'Scandinavian Dream' is true fix for America's income inequality

America: Land of shrinking opportunity
America: Land of shrinking opportunity

Income inequality has gotten so bad in America that it's now easier to get ahead in many other countries, says Nobel Prize-winning economist Joseph Stiglitz.

Decades of deregulation and lowering taxes for the wealthy and businesses -- with the hope of it eventually benefiting the middle and working classes -- has created a chasm between the rich and everyone else, Stiglitz told CNNMoney.

To get back to a more equal society, he suggests we take a page from some of our European neighbors and restore the balance between government, business and labor.

"Maybe we should be calling the American Dream the Scandinavian Dream," he told CNNMoney.

The Scandinavian countries changed their education systems, social policies and legal frameworks to create societies where there is a higher degree of mobility. That made their countries more into the land of opportunity that America once was.

Related: The American Dream is a myth, says Nobel-prize winner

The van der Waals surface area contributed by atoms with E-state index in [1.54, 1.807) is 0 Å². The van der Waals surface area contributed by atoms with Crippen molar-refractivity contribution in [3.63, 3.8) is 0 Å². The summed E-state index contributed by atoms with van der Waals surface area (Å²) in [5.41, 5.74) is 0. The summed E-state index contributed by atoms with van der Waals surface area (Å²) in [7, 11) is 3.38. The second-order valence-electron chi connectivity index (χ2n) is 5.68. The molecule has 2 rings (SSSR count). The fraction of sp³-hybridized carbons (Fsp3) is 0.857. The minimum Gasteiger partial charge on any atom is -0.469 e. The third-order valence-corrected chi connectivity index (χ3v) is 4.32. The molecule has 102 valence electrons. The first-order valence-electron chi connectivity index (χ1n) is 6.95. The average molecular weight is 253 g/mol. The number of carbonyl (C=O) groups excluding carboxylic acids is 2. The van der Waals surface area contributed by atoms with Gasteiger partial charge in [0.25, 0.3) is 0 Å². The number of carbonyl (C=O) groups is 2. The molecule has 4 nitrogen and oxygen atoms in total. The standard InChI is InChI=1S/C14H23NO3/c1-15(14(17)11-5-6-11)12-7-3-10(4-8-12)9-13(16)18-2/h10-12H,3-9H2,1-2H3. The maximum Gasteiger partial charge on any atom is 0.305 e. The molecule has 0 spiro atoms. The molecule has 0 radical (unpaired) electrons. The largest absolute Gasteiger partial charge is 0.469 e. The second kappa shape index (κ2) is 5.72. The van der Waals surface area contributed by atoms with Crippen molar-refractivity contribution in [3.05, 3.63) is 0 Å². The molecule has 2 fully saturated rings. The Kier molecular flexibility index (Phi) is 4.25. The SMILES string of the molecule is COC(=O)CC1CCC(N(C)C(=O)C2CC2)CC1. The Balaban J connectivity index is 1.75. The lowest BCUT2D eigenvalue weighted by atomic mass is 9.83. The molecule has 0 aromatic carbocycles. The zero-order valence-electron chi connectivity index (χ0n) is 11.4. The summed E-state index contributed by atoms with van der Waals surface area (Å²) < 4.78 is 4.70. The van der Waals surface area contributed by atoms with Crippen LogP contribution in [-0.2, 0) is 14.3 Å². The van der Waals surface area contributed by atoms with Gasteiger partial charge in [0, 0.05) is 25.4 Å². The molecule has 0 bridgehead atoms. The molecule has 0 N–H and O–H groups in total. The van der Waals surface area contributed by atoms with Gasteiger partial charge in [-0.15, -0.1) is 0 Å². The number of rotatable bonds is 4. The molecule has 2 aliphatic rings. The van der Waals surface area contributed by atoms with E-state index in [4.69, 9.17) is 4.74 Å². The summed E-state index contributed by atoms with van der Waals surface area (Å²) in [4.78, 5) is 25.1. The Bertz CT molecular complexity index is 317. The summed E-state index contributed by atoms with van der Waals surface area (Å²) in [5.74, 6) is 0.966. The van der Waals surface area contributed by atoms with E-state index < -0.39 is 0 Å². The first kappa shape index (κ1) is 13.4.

"The choices we made got us here and we must now choose a new path," Stiglitz said last month, when he released his 37-point prescription for restoring the American Dream. The report, titled "Rewriting the Rules of the American Economy," was issued by the Roosevelt Institute, a progressive think tank where he serves as chief economist.

To restore balance, he says the U.S. must accomplish two things: taming the top 1% and growing the middle class.

To curb the growth of wealth among the Top 1%, Stiglitz said he would:

  • Clamp down on Wall Street and require certain asset managers to disclose their holdings, returns and fees.
  • Enact a transaction tax to reduce short-term trading and encourage long-term investment.
  • Require companies to provide more information about their CEO's pay relative to performance and workers' earnings.
  • Raise taxes on capital gains and dividends.
  • Tax corporations on global income.

And to promote growth among the middle class, Stiglitz suggests that the U.S.:

  • Invest in infrastructure for long-term economic and job growth.
  • Strengthen workers' bargaining rights.
  • Raise the minimum wage to reflect local economic conditions. (Many cities and metro areas could justify $15 an hour.)
  • Invest in young children through early education.
  • Require universal paid sick and family leave.

While Stiglitz acknowledges that it will take time to restore balance, he still advocates for an aggressive approach.

"There are policies that can once again put the sought after, but increasingly unattainable middle-class lifestyle within the grasp of most Americans," he wrote in the report.

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